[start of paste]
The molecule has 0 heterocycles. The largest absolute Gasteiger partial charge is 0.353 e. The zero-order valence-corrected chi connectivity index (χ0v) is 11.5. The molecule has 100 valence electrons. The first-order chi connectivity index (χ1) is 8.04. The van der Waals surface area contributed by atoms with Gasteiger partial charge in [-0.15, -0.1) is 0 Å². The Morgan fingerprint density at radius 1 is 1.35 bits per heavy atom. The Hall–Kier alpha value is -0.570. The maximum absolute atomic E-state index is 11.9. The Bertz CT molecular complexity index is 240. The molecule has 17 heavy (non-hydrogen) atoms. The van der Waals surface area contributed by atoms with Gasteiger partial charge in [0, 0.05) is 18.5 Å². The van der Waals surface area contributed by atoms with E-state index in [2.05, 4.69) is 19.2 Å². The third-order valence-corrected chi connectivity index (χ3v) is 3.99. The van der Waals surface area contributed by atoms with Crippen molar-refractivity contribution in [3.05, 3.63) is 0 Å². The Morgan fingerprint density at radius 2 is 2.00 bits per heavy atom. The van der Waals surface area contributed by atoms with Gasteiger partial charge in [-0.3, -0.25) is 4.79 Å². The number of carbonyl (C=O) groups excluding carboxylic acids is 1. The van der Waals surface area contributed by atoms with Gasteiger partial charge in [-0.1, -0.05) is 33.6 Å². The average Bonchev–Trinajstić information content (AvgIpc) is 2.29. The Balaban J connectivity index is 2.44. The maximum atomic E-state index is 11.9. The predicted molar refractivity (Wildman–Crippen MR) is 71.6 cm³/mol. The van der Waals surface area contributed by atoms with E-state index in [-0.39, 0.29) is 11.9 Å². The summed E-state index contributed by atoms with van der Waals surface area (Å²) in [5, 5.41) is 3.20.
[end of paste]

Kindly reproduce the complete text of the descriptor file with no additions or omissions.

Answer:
The molecule has 0 heterocycles. The largest absolute Gasteiger partial charge is 0.353 e. The zero-order valence-corrected chi connectivity index (χ0v) is 11.5. The molecule has 100 valence electrons. The first-order chi connectivity index (χ1) is 8.04. The van der Waals surface area contributed by atoms with Gasteiger partial charge in [-0.15, -0.1) is 0 Å². The Morgan fingerprint density at radius 1 is 1.35 bits per heavy atom. The Hall–Kier alpha value is -0.570. The maximum absolute atomic E-state index is 11.9. The Bertz CT molecular complexity index is 240. The molecule has 17 heavy (non-hydrogen) atoms. The van der Waals surface area contributed by atoms with Gasteiger partial charge in [0, 0.05) is 18.5 Å². The van der Waals surface area contributed by atoms with E-state index in [2.05, 4.69) is 19.2 Å². The third-order valence-corrected chi connectivity index (χ3v) is 3.99. The van der Waals surface area contributed by atoms with Crippen molar-refractivity contribution in [3.05, 3.63) is 0 Å². The Morgan fingerprint density at radius 2 is 2.00 bits per heavy atom. The van der Waals surface area contributed by atoms with Gasteiger partial charge in [-0.3, -0.25) is 4.79 Å². The number of carbonyl (C=O) groups excluding carboxylic acids is 1. The van der Waals surface area contributed by atoms with Gasteiger partial charge in [-0.1, -0.05) is 33.6 Å². The average Bonchev–Trinajstić information content (AvgIpc) is 2.29. The Balaban J connectivity index is 2.44. The maximum atomic E-state index is 11.9. The predicted molar refractivity (Wildman–Crippen MR) is 71.6 cm³/mol. The van der Waals surface area contributed by atoms with E-state index in [-0.39, 0.29) is 11.9 Å². The summed E-state index contributed by atoms with van der Waals surface area (Å²) in [5, 5.41) is 3.20.